The Hanwell Hootie is back for the 11th time on Saturday 11 May. This time it is a little different to usual, but will still have the same rock and roll spirit.
Since it was first held in 2013 as a free music festival by local people, the Hootie grew in renown and popularity. And 2022’s event was possibly the biggest yet, across 2 days. It included bands performing on outdoor stages, in a big top tent and, of course, at a lot of Hanwell’s pubs.
It has showcased hundreds of new, young and emerging bands from across the UK, supported local musicians and also brought back some popular and famous ‘oldies’.
However, this year, the event will be a little bit smaller in scale – but will still stretch across the town and feature a wide selection of top-notch music.
‘Putting Hanwell firmly on the musical map’
Andy McRobbie, one of the event’s directors, said: “Our fundamental ethos remains the same. We want to nurture young and emerging artists, celebrate the area’s rich musical heritage and create a sense of pride in our little corner of west London, putting Hanwell firmly on the musical map. We have always paid all artists a good fee whilst keeping the festival free to attend and we are continuing with these core values.
“Since our inception in 2013 we have been entirely volunteer led, run by a very small team of directors. This has always been a labour of love for us. We have poured huge amounts of our time and energy into making the festival the best it can be year-on-year. And, 11 years on, this tiny core group of directors remain. Inevitably, as our individual circumstances have changed over the years, we simply don’t have the capacity to put as much of our time and energy into running the festival. This is why the Hootie this year will be slightly different to previous years.”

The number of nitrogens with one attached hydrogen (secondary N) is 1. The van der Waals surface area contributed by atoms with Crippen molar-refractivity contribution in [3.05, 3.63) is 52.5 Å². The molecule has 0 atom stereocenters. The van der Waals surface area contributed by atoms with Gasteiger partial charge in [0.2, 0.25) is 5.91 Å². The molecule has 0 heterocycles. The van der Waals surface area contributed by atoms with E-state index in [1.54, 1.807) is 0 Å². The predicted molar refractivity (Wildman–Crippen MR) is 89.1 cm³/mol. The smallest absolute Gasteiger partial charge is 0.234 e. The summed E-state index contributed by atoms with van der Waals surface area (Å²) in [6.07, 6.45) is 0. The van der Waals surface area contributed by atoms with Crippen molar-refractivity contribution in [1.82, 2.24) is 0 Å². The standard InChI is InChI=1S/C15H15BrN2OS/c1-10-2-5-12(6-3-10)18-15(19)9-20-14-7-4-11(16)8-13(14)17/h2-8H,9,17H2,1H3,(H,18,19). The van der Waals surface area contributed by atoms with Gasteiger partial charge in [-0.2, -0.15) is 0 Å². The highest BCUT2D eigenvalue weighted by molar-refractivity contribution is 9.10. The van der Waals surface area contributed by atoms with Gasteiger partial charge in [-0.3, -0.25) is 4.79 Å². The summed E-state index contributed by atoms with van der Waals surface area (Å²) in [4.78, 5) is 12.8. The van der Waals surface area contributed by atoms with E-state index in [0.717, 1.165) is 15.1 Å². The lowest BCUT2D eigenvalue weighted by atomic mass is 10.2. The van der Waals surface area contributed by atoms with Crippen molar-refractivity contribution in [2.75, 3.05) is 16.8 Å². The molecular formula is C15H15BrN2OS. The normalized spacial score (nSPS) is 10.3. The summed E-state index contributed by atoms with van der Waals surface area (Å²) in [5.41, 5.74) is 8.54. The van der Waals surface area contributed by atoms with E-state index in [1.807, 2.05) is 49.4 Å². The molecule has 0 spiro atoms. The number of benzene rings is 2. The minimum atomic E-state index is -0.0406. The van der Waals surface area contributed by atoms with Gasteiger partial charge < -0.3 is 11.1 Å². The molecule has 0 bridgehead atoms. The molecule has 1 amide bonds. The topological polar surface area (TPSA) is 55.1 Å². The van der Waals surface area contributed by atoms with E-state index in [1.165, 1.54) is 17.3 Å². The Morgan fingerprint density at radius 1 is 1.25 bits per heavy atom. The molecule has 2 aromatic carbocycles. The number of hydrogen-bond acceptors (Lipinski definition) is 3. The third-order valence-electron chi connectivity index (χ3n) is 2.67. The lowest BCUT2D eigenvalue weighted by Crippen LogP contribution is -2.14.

Earlier opening…and a boat
“The Hootie team will be curating and fully organising our 2 most iconic and unique venues, the Sandy Park stage (pictured above) and St Mellitus Church, both opening earlier than previous years,” continued Andy. “And we will also have the youth stage at Hanwell Library. But there will be no Viaduct Meadow this year. Oh, and who remembers the Busking Bus? Well, we are very excited that we have a new replacement – the Busking Boat on the canal.
“We are lucky to have so many fantastic pubs and venues in Hanwell that we have curated at all previous Hooties. However, this year, the pubs will be curating their own music with some support from the Hootie team. They will be part of the ‘Hootie day’ but will be acting independently. Our aim here is to foster the legacy of the Hootie day experience and keep it as inclusive as we can.”
Local bands wanted – and volunteers too
Bands can apply to play through an application process due to open shortly.
Applications will be open for a few weeks. Applying through this process will also allow you to apply for various other festivals throughout the UK with a few clicks.
Anyone who wants to be a part of this year’s festival can contact the Hootie’s volunteers team on email@example.com
For general inquires you can contact firstname.lastname@example.org
Backed by a giant of music
Marshall Amps opened its first shop in Hanwell in 1960 and then, in 1962, launched the revolutionary and now world-famous Marshall Amp for guitars. The shop’s early customers included Jimi Hendrix, Pete Townshend, Ronnie Wood, Jimmy Page and other, now-legendary rock guitarists.
The Hanwell Hootie was started in 2012 by local people, with the support of the company, to celebrate the life of Jim Marshall (or ‘The Father of Loud’, as he became known) who died that year. And the first festival was held in April 2013 to mark the year anniversary of Jim’s passing – beginning with the unveiling of a plaque by the art deco Hanwell clock tower to honour him.
Also backed by Ealing Council, the 2013 Hootie showcased 13 bands in three ‘official’ pubs, but such was the enthusiasm for more music that the ‘Hootie Fringe’ was introduced and every bar or pub in Hanwell was involved. Over the subsequent years, the festival has grown and become an intrinsic part of the London music scene.